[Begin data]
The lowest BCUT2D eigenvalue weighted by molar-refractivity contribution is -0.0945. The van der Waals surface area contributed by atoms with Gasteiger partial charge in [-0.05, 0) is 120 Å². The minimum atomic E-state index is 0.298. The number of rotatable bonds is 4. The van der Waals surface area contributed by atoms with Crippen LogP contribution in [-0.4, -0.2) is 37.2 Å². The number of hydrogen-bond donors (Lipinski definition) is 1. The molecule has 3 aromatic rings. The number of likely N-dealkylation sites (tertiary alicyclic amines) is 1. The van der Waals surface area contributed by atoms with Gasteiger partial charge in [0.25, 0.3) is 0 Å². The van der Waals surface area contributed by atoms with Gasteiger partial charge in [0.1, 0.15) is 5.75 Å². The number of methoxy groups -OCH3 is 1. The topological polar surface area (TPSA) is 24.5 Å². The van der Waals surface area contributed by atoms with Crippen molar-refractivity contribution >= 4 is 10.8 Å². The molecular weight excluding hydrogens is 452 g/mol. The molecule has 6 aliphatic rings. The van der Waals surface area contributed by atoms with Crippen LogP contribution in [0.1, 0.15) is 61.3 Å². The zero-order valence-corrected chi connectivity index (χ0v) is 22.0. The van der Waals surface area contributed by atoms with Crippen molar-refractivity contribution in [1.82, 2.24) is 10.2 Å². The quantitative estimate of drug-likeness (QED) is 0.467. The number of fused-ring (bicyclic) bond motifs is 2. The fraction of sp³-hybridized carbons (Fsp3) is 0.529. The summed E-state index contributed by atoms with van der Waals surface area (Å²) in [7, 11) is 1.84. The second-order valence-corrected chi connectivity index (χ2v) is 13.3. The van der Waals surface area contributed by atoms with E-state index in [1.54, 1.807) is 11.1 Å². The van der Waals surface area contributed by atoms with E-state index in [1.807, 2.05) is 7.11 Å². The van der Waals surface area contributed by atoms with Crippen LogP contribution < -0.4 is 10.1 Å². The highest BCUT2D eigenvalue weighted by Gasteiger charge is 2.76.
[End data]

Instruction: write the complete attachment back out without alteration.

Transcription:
The lowest BCUT2D eigenvalue weighted by molar-refractivity contribution is -0.0945. The van der Waals surface area contributed by atoms with Gasteiger partial charge in [-0.05, 0) is 120 Å². The minimum atomic E-state index is 0.298. The number of rotatable bonds is 4. The van der Waals surface area contributed by atoms with Crippen LogP contribution in [-0.4, -0.2) is 37.2 Å². The number of hydrogen-bond donors (Lipinski definition) is 1. The molecule has 3 aromatic rings. The number of likely N-dealkylation sites (tertiary alicyclic amines) is 1. The van der Waals surface area contributed by atoms with Gasteiger partial charge in [0.25, 0.3) is 0 Å². The van der Waals surface area contributed by atoms with Gasteiger partial charge in [0.1, 0.15) is 5.75 Å². The number of methoxy groups -OCH3 is 1. The topological polar surface area (TPSA) is 24.5 Å². The van der Waals surface area contributed by atoms with Crippen molar-refractivity contribution >= 4 is 10.8 Å². The molecular weight excluding hydrogens is 452 g/mol. The molecule has 6 aliphatic rings. The van der Waals surface area contributed by atoms with Crippen LogP contribution in [0.1, 0.15) is 61.3 Å². The zero-order valence-corrected chi connectivity index (χ0v) is 22.0. The van der Waals surface area contributed by atoms with Crippen molar-refractivity contribution in [1.82, 2.24) is 10.2 Å². The quantitative estimate of drug-likeness (QED) is 0.467. The number of fused-ring (bicyclic) bond motifs is 2. The fraction of sp³-hybridized carbons (Fsp3) is 0.529. The summed E-state index contributed by atoms with van der Waals surface area (Å²) in [7, 11) is 1.84. The second-order valence-corrected chi connectivity index (χ2v) is 13.3. The van der Waals surface area contributed by atoms with E-state index in [1.54, 1.807) is 11.1 Å². The van der Waals surface area contributed by atoms with E-state index in [1.807, 2.05) is 7.11 Å². The van der Waals surface area contributed by atoms with Crippen LogP contribution < -0.4 is 10.1 Å². The highest BCUT2D eigenvalue weighted by Gasteiger charge is 2.76.